The E65’s calendar is the usual Symbian/Series 60 variant, which does its job quite nicely. The Active Standby screen by default has a bar for daily appointments, and if there is none on the current day it will show upcoming appointments. The calendar itself can store meetings, memos, anniversaries, and to-dos. It has month, week, day, and to-do view modes.
Contacts stored on the E65’s internal memory can include multiple fields, including additional phone numbers, addresses, photos, e-mail address, and a whole lot more. The handset even has a dedicated contacts button around the navigational key for easy access – and with the pick-up/hang-up buttons, you don’t even have to slide up the handset to make a call to someone in your contact book.
The E65 can be synchronized with a computer via USB, Bluetooth, or infrared using the included PC Suite software for Windows. The handset also supports synchronization via the SyncML protocol and a compatible server. Items that can be synchronized include contacts, calendars, notes, text messages, and bookmarks. Applications compatible with the latest version of PC Suite are Microsoft Outlook 2000/2002/2003/2007, Microsoft Outlook Express (Windows Address Book), Lotus Notes 5.x/6.x/7.0, and Lotus Organizer 5.x/6.x.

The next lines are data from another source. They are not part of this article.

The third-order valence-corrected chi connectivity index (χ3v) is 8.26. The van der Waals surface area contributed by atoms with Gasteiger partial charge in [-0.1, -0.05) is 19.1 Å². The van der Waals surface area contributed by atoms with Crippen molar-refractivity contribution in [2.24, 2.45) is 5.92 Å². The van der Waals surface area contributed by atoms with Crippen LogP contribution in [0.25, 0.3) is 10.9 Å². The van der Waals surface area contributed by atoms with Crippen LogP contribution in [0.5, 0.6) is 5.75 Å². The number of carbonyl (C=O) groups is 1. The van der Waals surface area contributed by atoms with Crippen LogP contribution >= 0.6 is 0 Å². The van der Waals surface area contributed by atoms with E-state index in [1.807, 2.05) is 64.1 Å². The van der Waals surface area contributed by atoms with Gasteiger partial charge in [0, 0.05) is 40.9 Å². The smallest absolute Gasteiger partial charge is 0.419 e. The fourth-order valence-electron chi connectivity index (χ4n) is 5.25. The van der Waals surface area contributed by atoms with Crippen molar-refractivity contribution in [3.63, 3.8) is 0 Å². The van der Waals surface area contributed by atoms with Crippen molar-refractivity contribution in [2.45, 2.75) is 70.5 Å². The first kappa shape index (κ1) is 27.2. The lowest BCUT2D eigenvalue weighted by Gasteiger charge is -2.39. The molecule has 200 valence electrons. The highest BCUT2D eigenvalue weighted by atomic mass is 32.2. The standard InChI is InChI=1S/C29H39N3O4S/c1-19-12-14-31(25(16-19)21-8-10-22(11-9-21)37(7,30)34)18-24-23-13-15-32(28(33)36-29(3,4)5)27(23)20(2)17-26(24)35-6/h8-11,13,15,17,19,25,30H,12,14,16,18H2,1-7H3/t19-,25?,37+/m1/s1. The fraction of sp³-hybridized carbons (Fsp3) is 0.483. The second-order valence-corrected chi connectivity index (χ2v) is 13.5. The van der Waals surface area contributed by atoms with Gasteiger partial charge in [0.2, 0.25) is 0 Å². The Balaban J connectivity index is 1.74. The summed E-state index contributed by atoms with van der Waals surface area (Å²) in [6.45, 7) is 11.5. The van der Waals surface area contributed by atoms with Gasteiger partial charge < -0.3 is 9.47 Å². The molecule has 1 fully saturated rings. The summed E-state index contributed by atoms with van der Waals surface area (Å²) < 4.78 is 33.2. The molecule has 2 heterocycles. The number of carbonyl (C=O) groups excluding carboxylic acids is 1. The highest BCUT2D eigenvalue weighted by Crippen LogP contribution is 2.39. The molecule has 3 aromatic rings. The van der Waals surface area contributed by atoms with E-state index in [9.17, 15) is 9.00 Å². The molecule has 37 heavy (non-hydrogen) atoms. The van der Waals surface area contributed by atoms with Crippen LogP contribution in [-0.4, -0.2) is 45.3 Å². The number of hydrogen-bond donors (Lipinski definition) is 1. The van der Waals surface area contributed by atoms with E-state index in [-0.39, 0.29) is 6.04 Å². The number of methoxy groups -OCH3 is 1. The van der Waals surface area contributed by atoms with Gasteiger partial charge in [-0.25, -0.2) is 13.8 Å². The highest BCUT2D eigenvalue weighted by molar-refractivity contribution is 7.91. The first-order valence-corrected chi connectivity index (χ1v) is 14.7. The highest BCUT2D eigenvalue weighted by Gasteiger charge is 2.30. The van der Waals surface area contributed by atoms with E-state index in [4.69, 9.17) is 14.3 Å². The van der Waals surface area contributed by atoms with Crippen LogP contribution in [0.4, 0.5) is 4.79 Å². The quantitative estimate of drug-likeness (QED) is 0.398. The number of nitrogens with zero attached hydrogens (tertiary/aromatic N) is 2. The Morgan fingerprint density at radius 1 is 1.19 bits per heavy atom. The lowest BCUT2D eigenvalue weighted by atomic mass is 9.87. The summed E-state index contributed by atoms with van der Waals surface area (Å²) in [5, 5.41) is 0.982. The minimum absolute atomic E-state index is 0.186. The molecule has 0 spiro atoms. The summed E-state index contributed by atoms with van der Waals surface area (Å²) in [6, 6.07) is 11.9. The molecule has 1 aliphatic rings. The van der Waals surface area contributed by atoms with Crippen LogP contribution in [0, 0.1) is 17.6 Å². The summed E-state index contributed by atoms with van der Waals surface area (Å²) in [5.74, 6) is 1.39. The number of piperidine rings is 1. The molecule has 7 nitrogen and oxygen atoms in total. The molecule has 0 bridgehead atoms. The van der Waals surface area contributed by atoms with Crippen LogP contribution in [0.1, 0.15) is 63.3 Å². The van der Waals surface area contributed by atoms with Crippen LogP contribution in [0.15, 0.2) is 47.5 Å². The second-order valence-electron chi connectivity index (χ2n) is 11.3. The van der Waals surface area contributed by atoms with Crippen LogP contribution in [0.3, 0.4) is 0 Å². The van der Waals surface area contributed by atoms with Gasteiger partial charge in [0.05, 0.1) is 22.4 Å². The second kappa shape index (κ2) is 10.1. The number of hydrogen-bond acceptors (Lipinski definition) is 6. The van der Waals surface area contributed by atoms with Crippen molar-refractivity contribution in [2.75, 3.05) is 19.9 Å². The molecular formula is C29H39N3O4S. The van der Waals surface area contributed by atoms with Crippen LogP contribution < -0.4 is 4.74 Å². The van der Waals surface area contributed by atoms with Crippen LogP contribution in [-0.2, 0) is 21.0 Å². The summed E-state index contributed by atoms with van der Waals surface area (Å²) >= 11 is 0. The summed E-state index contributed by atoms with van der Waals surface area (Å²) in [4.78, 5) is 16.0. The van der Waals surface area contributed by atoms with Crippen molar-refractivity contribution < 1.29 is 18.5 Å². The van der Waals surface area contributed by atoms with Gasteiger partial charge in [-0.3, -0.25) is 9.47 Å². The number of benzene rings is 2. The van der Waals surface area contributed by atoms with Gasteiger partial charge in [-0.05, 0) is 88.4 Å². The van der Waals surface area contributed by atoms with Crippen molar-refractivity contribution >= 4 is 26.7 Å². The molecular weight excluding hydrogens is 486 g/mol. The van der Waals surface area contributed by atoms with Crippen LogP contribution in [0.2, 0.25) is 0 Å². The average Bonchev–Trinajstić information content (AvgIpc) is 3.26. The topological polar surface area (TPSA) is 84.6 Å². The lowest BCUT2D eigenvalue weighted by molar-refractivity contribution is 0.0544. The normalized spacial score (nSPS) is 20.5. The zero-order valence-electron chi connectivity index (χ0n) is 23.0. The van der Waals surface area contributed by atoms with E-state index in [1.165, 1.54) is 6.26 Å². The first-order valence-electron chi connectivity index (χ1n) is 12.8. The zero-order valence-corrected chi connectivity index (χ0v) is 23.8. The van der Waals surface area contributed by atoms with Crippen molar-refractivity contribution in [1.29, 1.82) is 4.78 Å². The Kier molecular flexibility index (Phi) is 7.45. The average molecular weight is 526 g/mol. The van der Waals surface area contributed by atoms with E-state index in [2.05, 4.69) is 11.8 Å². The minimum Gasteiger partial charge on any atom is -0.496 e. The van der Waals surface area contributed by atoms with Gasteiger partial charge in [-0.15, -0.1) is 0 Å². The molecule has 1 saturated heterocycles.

If you use a Macintosh, the pre-installed iSync application can be used to sync with a compatible Nokia handset. The E65 is fully supported by iSync in OS X 10.4.9 via Bluetooth or USB with the plug-in available here: http://www.nokia.com/A4299040. I synchronized my iCal with the E65 with no problems whatsoever.
Although the E65 supports Blackberry and Exchange push e-mail, these applications are not pre-installed on the handset. Browsing to the “Installations” folder and selecting “App. Manager” and the application you want to install will start the process. The Blackberry messaging support gets its own main menu folder, while the Exchange application (“Mail for Exchange”) has an icon in the “Installations” folder. The E65 sales package has written instructions for using both applications.